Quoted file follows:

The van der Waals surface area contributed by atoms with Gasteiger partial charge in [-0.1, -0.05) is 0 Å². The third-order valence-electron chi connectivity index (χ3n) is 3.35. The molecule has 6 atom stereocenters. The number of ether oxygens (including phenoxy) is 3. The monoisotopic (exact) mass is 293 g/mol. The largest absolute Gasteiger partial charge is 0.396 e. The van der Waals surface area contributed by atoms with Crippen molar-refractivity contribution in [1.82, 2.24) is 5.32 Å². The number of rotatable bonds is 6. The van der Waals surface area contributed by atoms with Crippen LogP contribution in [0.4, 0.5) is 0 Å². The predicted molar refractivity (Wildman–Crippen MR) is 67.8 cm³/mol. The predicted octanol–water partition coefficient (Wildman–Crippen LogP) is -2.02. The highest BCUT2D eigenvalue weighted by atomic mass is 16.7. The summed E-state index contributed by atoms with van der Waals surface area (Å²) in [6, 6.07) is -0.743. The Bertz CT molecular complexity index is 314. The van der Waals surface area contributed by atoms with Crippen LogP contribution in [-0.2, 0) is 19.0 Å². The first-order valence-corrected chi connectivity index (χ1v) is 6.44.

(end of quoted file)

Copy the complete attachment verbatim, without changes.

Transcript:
The van der Waals surface area contributed by atoms with Gasteiger partial charge in [-0.1, -0.05) is 0 Å². The third-order valence-electron chi connectivity index (χ3n) is 3.35. The molecule has 6 atom stereocenters. The number of ether oxygens (including phenoxy) is 3. The monoisotopic (exact) mass is 293 g/mol. The largest absolute Gasteiger partial charge is 0.396 e. The van der Waals surface area contributed by atoms with Crippen molar-refractivity contribution in [1.82, 2.24) is 5.32 Å². The number of rotatable bonds is 6. The van der Waals surface area contributed by atoms with Crippen LogP contribution in [0.4, 0.5) is 0 Å². The predicted molar refractivity (Wildman–Crippen MR) is 67.8 cm³/mol. The predicted octanol–water partition coefficient (Wildman–Crippen LogP) is -2.02. The highest BCUT2D eigenvalue weighted by atomic mass is 16.7. The summed E-state index contributed by atoms with van der Waals surface area (Å²) in [6, 6.07) is -0.743. The Bertz CT molecular complexity index is 314. The van der Waals surface area contributed by atoms with Crippen LogP contribution in [-0.2, 0) is 19.0 Å². The first-order valence-corrected chi connectivity index (χ1v) is 6.44.